Tag Archives: Fay Winkler

Eggs fried gently in butter

Socrates Satrapoulos took a small skillet from a row of pots and pans. Carefully, he turned on a burner on the gas stove, then adjusted the flame as low as possible, until it was barely visible.

“Give me two eggs.”

Someone handed them to him.

“Butter!”

Holding the butter in his hand, Satrapoulos began his lecture.

“First of all, you must never use oil with eggs. Use a pat of butter.”

He dropped the butter into the skillet, then placed the skillet over the fire.

“When the fire is low,” he continued, “the butter doesn’t burn. It melts slowly, and retains the fresh taste of butter.”

Everyone watched fascinated.

“As soon as the butter has melted, remove the skillet from the fire. Then break the eggs into it. One, two. Now you add salt and pepper” – he glared at the chef – “not after the eggs are cooked, but before they are cooked. Then cover the skillet, and place it over a very low heat.”

He turned towards the chef. “And now, when I remove the eggs from the fire, the yolk will be firm and covered with a thin, translucent layer.”

He removed the skillet from the stove, lifted the lid, and thrust the skillet towards the chef.

“Smell!” he ordered.

The delicate and appetising aroma of fresh butter wafted through the galley.

“And that, gentlemen, is how one cooks eggs.”

– from The Greek by Pierre Rey 

Book opened on fly leaf and my mum's Fay Winkler's writing

I found this extract in our late parents’ book collection. In the flyleaf of a fiction paperback, titled The Greek, my mother had written: see p.38 to fry eggs.

I turned to page 38 and found the recipe, above. My mother took food seriously.

Fay Winkler dancing Greek dancing

Fay Winkler performing traditional Greek dance

 

Published in 1974, the book is about a Greek jet-setting millionaire. Fay loved the high life. She also loved Greece. She fell in love with Greece in the 1970s. She felt it was her spiritual home. She loved the people, their passion, the dance, the food. 

My mother Fay Winkler a few months before she died aged 93.5

Fay Winkler Nov 2016


My mum (above) died in January, aged 93. She was a glamorous, obsessive, elegant, cultured, opinionated live-wire until the end. 

A few months before Fay died, she was interviewed for a documentary film about love, titled All That Is directed by Wessie du Toit

Fay never saw the film. It was screened at the ICA earlier this month and will be on Channel 4 TV in a few months time.

My mother looking glam and full of joie-de-vivre

Fay Winkler circa 1970s


Fay used to cook me fried eggs for breakfast when I stayed with her. I was grateful to be mothered by my mother when I was a grandmother.

My mum would heat the olive oil really high, add the eggs, put a lid on and then turn off the flame.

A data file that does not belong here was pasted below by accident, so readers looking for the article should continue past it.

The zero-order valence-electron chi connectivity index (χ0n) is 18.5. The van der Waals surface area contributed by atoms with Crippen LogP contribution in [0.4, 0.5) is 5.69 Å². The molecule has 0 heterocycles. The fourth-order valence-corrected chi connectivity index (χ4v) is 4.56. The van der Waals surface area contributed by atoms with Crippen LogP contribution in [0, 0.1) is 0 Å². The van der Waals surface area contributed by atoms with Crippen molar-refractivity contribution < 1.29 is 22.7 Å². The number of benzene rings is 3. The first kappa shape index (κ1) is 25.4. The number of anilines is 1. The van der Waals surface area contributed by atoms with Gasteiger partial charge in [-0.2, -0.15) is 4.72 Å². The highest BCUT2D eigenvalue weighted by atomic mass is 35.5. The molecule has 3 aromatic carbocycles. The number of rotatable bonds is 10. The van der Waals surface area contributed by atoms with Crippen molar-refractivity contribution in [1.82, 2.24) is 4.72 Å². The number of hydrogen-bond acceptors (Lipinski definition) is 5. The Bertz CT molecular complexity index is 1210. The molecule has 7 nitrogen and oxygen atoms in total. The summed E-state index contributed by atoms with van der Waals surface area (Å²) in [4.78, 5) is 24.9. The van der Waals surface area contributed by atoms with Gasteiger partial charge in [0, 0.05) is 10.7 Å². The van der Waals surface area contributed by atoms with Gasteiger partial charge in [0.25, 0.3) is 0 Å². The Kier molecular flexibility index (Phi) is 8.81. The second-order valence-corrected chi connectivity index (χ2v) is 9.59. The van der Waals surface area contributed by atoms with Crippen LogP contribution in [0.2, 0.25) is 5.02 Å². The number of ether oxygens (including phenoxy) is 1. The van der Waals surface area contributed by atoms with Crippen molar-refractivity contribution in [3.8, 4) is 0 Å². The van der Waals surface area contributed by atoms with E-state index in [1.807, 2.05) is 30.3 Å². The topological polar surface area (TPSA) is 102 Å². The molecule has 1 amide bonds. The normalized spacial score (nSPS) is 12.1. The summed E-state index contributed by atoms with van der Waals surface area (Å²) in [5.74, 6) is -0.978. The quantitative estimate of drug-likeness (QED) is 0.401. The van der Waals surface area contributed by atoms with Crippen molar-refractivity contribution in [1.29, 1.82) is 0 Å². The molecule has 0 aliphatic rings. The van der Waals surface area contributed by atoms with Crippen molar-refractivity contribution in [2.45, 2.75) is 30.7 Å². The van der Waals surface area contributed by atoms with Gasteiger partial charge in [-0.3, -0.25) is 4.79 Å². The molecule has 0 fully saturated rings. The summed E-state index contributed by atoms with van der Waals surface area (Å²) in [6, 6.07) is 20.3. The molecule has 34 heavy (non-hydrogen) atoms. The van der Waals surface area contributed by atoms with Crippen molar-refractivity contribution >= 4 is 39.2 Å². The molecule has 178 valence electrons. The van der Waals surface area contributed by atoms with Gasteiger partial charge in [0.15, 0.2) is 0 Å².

We are trying to remember if she used butter or olive oil and now I cannot ask her. 

I cook fried eggs in olive oil as I have done since the 1980s influenced by my late husband, Adrian Reid.

I love using this recipe from The Greek because a) It is in dialogue b) My mother made a note about it c) Butter tastes luxurious.

How do you fry your eggs?

 

 

Real food lover, Fay Winkler 

Grandmother and granddaughter shelling peas at kitchen table, both focused on task

My mother, Fay Winkler, died on the 11 January 2017.  My mother is the original real food lover, who inspires her family with a love of cooking and an ancestral knowledge about what makes real food.

I have often referenced my mother on this blog. And I am not going to stop now. For instance, we have inherited a huge file of recipes including traditional Jewish dishes made by my grandmother. I can’t believe I have not yet posted about Fay’s chicken soup. 

Fay’s pavlova
Fay’s home made mayonnaise
My grandmother’s beetroot soup
Fay’s fish soup with fennel

In my 2010 blog on Fay’s fish soup made with wild sea bass, she talks about her fishmonger, Pat, in Tachbrook Street market, London: “If he packs up, I’ll pack up” she says.

Fay and Pat the fishmonger go back a long way. Here they are in the 1980s.

Fay Winkler shopping from Pat Wright fishmonger Tachbrook Street Market London SW1 in the 1980s

 

 

 

Fay believes, “good food begins with good ingredients”.

“You can’t make a silk purse out of a sow’s ear,” she says.

You have to buy the best – be it organic, free-range, fresh, seasonal, local and/or artisan – to make a good meal, she says.

If the ingredients are good, no need for complicated recipes (as her mother said before her).

Ingredients, ingredients, ingredients. The only three words you need to know when it comes to cooking.

My beautiful mother aged 93

I love you, Fay.